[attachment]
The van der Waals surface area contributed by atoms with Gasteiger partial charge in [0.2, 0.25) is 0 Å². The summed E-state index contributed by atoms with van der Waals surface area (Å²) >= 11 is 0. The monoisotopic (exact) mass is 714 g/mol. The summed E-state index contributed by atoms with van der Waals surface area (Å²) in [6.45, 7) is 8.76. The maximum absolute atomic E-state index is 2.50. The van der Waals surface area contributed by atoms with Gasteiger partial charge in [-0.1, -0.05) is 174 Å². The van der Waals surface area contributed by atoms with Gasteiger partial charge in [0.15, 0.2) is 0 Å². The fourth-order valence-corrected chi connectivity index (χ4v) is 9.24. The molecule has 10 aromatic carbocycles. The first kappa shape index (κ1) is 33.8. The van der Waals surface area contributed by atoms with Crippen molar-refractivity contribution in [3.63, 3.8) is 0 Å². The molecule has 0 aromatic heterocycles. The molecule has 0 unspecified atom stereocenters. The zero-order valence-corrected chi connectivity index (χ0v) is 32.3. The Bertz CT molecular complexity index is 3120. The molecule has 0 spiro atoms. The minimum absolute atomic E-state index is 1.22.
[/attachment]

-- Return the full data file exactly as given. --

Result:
The van der Waals surface area contributed by atoms with Gasteiger partial charge in [0.2, 0.25) is 0 Å². The summed E-state index contributed by atoms with van der Waals surface area (Å²) >= 11 is 0. The monoisotopic (exact) mass is 714 g/mol. The summed E-state index contributed by atoms with van der Waals surface area (Å²) in [6.45, 7) is 8.76. The maximum absolute atomic E-state index is 2.50. The van der Waals surface area contributed by atoms with Gasteiger partial charge in [-0.1, -0.05) is 174 Å². The van der Waals surface area contributed by atoms with Gasteiger partial charge in [0.15, 0.2) is 0 Å². The fourth-order valence-corrected chi connectivity index (χ4v) is 9.24. The molecule has 10 aromatic carbocycles. The first kappa shape index (κ1) is 33.8. The van der Waals surface area contributed by atoms with Crippen molar-refractivity contribution in [3.63, 3.8) is 0 Å². The molecule has 0 aromatic heterocycles. The molecule has 0 unspecified atom stereocenters. The zero-order valence-corrected chi connectivity index (χ0v) is 32.3. The Bertz CT molecular complexity index is 3120. The molecule has 0 spiro atoms. The minimum absolute atomic E-state index is 1.22.